Évaluation de la pertinence des plantations sur friches agricoles en Abitibi-Ouest dans le contexte de lutte contre les changements climatiques

Authors: Thibault, Mélina
Advisor: Thiffault, Évelyne; Bergeron, Yves
Abstract: Afforesting abandoned agricultural lands (fallow lands) is a method authorized by the Kyoto Protocol to create CO₂ sinks and thus reduce atmospheric CO₂. It turns out that Abitibi-Ouest offers the greatest potential for afforestation of fallow lands in Quebec with its 51 000 hectares of fallow land. However, before starting any afforestation project, it is essential to assess whether afforestation provides real benefits in terms of carbon sequestration and therefore contribute to climate change mitigation. The purpose of this study is therefore to document these benefits. To do this, soil and biomass measurements were carried out from June to September 2019 in the Abitibi-Ouest region in 26 fallow lands with natural plant succession, and 23 afforested fallow lands in white spruce. The first objective was to reconstruct the chronosequence of plant succession on fallow lands left to natural vegetation. The second objective was to compare the carbon accumulation over time in the main pools (vegetation, soil) of natural and afforested fallow lands. It has been observed that over a 50-year horizon, afforested fallow lands stored twice as much carbon in vegetation, while natural fallow lands stored twice as much carbon in the soil. Overall, the total amount of carbon stored (including both vegetation and soil) was similar between afforested fallow lands and those left to natural succession. This study will guide decisionmaking on the use of afforestation of fallow lands in Abitibi and highlights the fact that other management objectives than carbon sequestration should be considered. The results obtained will also fuel reflection on the relevance of afforestation as a tool to fight climate change, whether at the provincial, national or global level.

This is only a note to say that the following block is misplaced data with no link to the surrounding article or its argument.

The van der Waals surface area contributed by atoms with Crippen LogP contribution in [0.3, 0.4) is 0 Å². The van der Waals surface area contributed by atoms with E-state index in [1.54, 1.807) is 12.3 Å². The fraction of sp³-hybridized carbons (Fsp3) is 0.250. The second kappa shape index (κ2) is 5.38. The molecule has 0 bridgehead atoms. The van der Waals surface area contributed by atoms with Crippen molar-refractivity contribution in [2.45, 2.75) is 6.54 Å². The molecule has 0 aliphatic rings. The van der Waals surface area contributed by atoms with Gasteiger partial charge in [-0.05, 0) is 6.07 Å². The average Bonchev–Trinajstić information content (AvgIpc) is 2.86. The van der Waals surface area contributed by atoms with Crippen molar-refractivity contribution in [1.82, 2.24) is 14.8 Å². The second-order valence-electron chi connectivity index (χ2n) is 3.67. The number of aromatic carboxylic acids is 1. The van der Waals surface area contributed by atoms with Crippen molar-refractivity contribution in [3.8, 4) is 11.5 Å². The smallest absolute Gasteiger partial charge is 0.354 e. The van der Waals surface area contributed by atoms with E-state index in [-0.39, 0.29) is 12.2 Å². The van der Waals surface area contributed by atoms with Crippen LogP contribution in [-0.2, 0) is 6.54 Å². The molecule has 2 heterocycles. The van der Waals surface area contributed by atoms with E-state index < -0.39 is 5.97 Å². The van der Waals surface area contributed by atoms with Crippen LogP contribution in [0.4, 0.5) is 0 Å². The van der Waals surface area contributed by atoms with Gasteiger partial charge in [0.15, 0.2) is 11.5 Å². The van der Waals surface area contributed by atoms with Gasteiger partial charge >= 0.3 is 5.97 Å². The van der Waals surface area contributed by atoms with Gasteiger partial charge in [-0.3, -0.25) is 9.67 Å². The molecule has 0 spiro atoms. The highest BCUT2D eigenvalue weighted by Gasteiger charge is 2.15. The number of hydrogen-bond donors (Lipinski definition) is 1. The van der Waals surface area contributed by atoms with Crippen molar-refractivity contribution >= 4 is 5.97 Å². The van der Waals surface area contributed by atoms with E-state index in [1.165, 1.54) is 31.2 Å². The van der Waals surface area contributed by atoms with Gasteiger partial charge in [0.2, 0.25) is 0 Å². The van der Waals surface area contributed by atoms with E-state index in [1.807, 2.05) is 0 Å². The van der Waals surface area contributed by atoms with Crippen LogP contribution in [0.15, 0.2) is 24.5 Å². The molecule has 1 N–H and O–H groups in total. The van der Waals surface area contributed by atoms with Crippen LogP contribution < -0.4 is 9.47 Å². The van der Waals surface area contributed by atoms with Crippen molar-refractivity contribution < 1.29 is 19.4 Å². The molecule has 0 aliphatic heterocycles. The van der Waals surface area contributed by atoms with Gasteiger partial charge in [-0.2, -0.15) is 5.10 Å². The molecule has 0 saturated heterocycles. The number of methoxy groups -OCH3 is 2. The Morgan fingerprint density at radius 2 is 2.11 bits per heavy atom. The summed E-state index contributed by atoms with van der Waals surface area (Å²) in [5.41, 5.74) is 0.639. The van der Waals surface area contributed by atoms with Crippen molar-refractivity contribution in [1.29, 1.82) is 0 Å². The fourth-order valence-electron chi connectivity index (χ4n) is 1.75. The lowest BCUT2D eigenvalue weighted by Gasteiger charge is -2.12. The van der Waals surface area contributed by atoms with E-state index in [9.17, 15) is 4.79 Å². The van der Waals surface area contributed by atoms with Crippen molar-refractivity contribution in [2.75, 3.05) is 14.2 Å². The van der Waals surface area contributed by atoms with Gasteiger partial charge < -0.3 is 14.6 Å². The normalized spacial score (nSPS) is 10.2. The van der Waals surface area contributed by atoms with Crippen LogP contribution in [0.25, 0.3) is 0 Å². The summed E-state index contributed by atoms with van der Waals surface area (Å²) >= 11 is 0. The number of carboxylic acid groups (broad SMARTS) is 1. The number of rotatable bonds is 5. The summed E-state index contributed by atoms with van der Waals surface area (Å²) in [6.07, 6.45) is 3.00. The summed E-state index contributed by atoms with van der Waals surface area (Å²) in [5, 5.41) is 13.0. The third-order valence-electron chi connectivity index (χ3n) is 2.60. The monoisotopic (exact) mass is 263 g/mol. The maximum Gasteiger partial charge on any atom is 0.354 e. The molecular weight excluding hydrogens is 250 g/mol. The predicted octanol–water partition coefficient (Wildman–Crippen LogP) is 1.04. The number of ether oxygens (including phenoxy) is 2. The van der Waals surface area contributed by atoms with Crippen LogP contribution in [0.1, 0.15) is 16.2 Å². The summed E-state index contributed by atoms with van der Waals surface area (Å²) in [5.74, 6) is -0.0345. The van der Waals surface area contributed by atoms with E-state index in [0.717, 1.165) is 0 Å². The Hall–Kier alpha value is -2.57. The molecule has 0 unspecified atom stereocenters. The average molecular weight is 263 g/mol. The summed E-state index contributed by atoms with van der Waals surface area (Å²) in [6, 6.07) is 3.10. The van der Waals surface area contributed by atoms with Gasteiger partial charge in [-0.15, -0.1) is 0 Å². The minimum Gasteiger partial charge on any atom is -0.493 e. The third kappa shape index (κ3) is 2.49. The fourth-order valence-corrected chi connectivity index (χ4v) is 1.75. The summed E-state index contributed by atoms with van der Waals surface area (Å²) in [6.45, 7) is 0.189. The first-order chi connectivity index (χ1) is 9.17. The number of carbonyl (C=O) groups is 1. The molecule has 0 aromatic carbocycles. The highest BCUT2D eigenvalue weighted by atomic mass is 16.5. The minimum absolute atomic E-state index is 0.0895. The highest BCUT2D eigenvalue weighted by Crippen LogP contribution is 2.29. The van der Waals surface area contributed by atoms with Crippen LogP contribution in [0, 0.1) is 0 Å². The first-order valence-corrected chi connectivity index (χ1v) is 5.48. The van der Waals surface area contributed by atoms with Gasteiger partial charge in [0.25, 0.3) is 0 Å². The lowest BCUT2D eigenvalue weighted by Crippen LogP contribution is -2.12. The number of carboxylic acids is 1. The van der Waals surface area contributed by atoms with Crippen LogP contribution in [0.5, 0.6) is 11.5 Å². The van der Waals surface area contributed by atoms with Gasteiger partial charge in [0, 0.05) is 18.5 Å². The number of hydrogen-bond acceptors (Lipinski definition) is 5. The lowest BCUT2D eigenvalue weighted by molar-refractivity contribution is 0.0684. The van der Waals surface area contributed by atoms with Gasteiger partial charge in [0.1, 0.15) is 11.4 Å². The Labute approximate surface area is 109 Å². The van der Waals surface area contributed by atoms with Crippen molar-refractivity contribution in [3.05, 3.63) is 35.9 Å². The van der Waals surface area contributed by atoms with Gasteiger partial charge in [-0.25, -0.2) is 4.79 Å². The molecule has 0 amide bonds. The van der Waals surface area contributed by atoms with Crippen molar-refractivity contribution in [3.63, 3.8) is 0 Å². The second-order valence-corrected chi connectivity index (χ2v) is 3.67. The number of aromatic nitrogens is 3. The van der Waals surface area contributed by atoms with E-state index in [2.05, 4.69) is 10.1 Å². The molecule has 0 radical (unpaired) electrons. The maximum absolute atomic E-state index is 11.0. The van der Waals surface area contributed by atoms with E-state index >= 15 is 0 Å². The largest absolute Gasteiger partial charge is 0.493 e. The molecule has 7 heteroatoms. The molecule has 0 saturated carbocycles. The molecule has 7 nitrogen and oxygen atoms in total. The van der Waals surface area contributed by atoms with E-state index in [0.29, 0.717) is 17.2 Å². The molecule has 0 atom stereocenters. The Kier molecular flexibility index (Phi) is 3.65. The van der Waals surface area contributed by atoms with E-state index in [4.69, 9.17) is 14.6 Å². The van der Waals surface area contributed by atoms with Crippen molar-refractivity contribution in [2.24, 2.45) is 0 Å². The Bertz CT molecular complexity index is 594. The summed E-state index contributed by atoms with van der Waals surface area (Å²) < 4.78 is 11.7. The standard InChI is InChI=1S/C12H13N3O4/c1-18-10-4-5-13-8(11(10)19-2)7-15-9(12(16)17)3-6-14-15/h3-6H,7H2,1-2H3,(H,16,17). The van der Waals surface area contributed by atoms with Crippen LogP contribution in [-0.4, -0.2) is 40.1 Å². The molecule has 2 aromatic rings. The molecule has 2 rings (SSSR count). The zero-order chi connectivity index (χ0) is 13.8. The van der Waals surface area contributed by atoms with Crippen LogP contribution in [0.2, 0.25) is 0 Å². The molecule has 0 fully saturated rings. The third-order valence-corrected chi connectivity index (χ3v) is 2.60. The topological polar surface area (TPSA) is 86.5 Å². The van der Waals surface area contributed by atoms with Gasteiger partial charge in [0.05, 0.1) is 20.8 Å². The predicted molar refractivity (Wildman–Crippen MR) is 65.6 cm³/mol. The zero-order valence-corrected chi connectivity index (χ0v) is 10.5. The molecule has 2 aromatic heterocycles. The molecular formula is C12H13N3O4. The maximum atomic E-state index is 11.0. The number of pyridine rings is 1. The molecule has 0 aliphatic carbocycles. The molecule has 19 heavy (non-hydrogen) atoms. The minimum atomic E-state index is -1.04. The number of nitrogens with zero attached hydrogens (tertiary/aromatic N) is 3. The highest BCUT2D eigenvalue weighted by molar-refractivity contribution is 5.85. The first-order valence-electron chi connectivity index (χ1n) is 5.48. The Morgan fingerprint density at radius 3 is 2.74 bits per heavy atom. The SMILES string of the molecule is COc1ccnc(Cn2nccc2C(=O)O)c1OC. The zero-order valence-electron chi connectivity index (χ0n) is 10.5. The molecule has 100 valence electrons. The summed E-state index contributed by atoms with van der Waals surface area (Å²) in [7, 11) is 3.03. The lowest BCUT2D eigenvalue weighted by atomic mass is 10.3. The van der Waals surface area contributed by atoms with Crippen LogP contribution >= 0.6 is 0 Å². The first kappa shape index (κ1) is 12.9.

Document Type: Mémoire de maîtrise
Issue Date: 2021
Open Access Date: 9 August 2021
Permalink: http://hdl.handle.net/20.500.11794/69913
Grantor: Université Laval
Collection:Thèses et mémoires

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